AN EYEWITNESS to a rally-car crash that killed three spectators said the vehicle ploughed into the crowd like a "bowling ball hitting skittles".

Two men and one woman, named as John Provan, 64, Elizabeth Allan, 63, and 71-year-old John Leonard Stern, were killed in the second of two crashes at the Jim Clark Rally in the Scottish Borders.

The fatal accident happened about 4pm at Little Swinton, near Coldstream, on Saturday when a rally car came off the road and hit spectators.

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The three were pronounced dead at the scene. Another man was taken to Edinburgh Royal Infirmary where he was said to be in a critical condition.

Colin Gracey has watched the rally for years from the same spot close to where the crash happened.

The 46-year-old teacher, who lives in nearby Swinton, was watching with his family, including three children.

He said: "We went down there, as we've been doing for about 17 years, to the same place we watch it from just up from the bridge.

"I think it was the seventh car coming through and it just veered very sharply after taking the bridge and it went right into the field, hitting the people who were stood there. It was shocking.

"I was there with my family, my three children, and we go to the same place every year and always watch it from there. It was very traumatic.

"It was like a bowling ball hitting skittles. It was awful, ­absolutely awful."

Mr Provan and Ms Allan were from Barrhead, while Mr Stern was from Bearsden.

Their bodies were only removed from the crash site yesterday.Superintendent Phil O'Kane of Police Scotland said officers had worked to "forensically and sympathetically" remove the deceased from the scene.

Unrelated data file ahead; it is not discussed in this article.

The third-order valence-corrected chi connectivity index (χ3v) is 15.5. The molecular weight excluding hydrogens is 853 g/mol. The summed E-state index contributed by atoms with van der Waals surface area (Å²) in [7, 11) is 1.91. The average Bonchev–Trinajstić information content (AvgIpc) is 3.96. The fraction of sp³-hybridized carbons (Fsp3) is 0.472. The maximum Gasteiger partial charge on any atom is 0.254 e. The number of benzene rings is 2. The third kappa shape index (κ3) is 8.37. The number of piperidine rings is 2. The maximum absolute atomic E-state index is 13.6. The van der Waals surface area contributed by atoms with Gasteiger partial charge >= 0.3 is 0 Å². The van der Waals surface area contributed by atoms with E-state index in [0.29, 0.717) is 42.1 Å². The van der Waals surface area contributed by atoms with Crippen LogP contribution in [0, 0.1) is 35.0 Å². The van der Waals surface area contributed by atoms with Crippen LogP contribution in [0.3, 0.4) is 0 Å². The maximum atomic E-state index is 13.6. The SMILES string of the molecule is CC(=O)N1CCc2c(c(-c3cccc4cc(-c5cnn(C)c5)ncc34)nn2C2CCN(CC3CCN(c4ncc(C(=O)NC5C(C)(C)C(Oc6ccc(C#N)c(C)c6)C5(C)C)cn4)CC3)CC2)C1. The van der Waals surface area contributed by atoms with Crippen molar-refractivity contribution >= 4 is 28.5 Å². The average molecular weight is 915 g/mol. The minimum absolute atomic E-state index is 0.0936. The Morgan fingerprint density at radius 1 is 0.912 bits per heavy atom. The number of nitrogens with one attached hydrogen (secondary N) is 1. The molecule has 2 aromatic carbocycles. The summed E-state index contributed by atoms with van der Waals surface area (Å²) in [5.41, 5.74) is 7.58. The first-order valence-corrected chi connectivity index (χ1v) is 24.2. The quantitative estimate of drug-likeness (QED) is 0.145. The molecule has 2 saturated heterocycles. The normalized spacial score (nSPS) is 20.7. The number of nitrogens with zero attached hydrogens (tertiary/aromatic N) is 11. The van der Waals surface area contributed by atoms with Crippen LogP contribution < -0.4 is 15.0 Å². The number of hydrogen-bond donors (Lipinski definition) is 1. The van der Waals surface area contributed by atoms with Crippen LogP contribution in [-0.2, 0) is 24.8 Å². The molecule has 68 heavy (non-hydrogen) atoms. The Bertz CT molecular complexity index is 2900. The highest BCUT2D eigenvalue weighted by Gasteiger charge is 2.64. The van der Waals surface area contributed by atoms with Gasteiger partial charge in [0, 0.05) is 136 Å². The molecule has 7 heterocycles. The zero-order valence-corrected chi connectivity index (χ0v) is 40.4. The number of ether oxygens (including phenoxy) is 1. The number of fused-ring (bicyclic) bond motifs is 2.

He added: "We secured the scene last night, it was fading light, and the practicalities meant body removal was not an option, so they were recovered over the course of today."

The rally car was still at the scene of the accident yesterday while two white tents were also erected on the road.

A forensic officer was seen filming at a junction close to where the crash took place.

A floral tribute was left beside a tree in tribute to those who died.

About 250 competitors had been taking part in the event, which is one of the largest in the UK, with thousands of spectators watching the action.

Two hours before the fatal crash another car in the rally left the road and hit a woman and four men near Crosshall Farm on the Eccles stage of the competition.

Three of the men were taken to Borders General Hospital but one was then moved to an intensive care unit in Edinburgh.

The remaining two spectators were treated for minor injuries.Superintendent O'Kane said he thought the rally organising committee "would have ­considered it was safe to move on to the next rally stage" after the first accident.

He added: "It's the nature of the event, a rally on open roads that the public have access to. Although safety barriers are put in place there are not stewarding positions along the whole route.

"It's a high-energy and a high-adrenaline sport and people want to take the best positions."

Other eyewitnesses to the fatal crash described it as "chaos".

In a statement the organisers of the Jim Clark Rally offered their "heartfelt condolences and sympathy" to all those affected by the "tragic events".

They added: "Our thoughts are especially with those who have lost family members and to the families of the injured spectators.

"All members of the organising team are in shock and are co-operating fully with Police Scotland to establish the facts."

The rally is named after Scottish Formula One driver Jim Clark, who grew up in the area and was killed in a motor-racing accident in Hockenheim in Germany in 1968 when he was 32.

Scotland's First Minister Alex Salmond spoke of the "desperately sad and difficult news from the Borders of the tragic circumstances that have occurred at the Jim Clark Rally".

He added: "My thoughts are with all of those involved and the families and loved ones of those who have lost their lives."